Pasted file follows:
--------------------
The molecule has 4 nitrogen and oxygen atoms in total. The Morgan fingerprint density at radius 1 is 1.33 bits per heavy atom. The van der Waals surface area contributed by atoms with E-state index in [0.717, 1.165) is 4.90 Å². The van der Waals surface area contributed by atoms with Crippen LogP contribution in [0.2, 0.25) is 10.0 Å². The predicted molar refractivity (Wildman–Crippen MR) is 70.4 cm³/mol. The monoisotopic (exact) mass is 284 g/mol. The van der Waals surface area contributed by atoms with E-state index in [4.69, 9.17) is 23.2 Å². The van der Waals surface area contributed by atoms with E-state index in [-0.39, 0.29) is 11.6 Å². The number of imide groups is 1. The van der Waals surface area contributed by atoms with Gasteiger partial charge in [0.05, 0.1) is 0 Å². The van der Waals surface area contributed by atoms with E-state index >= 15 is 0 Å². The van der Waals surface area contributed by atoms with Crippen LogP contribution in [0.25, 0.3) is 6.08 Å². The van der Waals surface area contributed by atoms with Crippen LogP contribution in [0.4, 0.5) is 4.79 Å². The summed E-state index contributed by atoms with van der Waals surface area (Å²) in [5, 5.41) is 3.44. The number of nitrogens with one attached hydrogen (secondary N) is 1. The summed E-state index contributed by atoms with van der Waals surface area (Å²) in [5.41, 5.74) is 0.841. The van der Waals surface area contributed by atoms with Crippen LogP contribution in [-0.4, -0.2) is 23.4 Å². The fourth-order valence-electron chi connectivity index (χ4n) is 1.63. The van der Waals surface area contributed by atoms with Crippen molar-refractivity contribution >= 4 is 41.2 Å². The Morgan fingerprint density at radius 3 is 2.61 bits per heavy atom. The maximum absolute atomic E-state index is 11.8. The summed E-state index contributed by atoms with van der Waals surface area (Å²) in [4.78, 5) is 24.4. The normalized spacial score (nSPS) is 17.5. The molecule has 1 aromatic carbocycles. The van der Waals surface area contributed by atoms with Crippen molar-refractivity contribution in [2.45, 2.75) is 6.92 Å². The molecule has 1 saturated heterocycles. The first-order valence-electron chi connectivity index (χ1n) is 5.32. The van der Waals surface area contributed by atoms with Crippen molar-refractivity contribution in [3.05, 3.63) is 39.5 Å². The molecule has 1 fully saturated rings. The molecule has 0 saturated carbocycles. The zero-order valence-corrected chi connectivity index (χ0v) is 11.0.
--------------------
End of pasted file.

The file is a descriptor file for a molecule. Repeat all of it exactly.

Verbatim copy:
The molecule has 4 nitrogen and oxygen atoms in total. The Morgan fingerprint density at radius 1 is 1.33 bits per heavy atom. The van der Waals surface area contributed by atoms with E-state index in [0.717, 1.165) is 4.90 Å². The van der Waals surface area contributed by atoms with Crippen LogP contribution in [0.2, 0.25) is 10.0 Å². The predicted molar refractivity (Wildman–Crippen MR) is 70.4 cm³/mol. The monoisotopic (exact) mass is 284 g/mol. The van der Waals surface area contributed by atoms with E-state index in [4.69, 9.17) is 23.2 Å². The van der Waals surface area contributed by atoms with E-state index in [-0.39, 0.29) is 11.6 Å². The number of imide groups is 1. The van der Waals surface area contributed by atoms with Gasteiger partial charge in [0.05, 0.1) is 0 Å². The van der Waals surface area contributed by atoms with E-state index >= 15 is 0 Å². The van der Waals surface area contributed by atoms with Crippen LogP contribution in [0.25, 0.3) is 6.08 Å². The van der Waals surface area contributed by atoms with Crippen LogP contribution in [0.4, 0.5) is 4.79 Å². The summed E-state index contributed by atoms with van der Waals surface area (Å²) in [5, 5.41) is 3.44. The number of nitrogens with one attached hydrogen (secondary N) is 1. The summed E-state index contributed by atoms with van der Waals surface area (Å²) in [5.41, 5.74) is 0.841. The van der Waals surface area contributed by atoms with Crippen LogP contribution in [-0.4, -0.2) is 23.4 Å². The fourth-order valence-electron chi connectivity index (χ4n) is 1.63. The van der Waals surface area contributed by atoms with Crippen molar-refractivity contribution >= 4 is 41.2 Å². The Morgan fingerprint density at radius 3 is 2.61 bits per heavy atom. The maximum absolute atomic E-state index is 11.8. The summed E-state index contributed by atoms with van der Waals surface area (Å²) in [4.78, 5) is 24.4. The normalized spacial score (nSPS) is 17.5. The molecule has 1 aromatic carbocycles. The van der Waals surface area contributed by atoms with Crippen molar-refractivity contribution in [2.45, 2.75) is 6.92 Å². The molecule has 1 saturated heterocycles. The first-order valence-electron chi connectivity index (χ1n) is 5.32. The van der Waals surface area contributed by atoms with Crippen molar-refractivity contribution in [3.05, 3.63) is 39.5 Å². The molecule has 1 fully saturated rings. The molecule has 0 saturated carbocycles. The zero-order valence-corrected chi connectivity index (χ0v) is 11.0.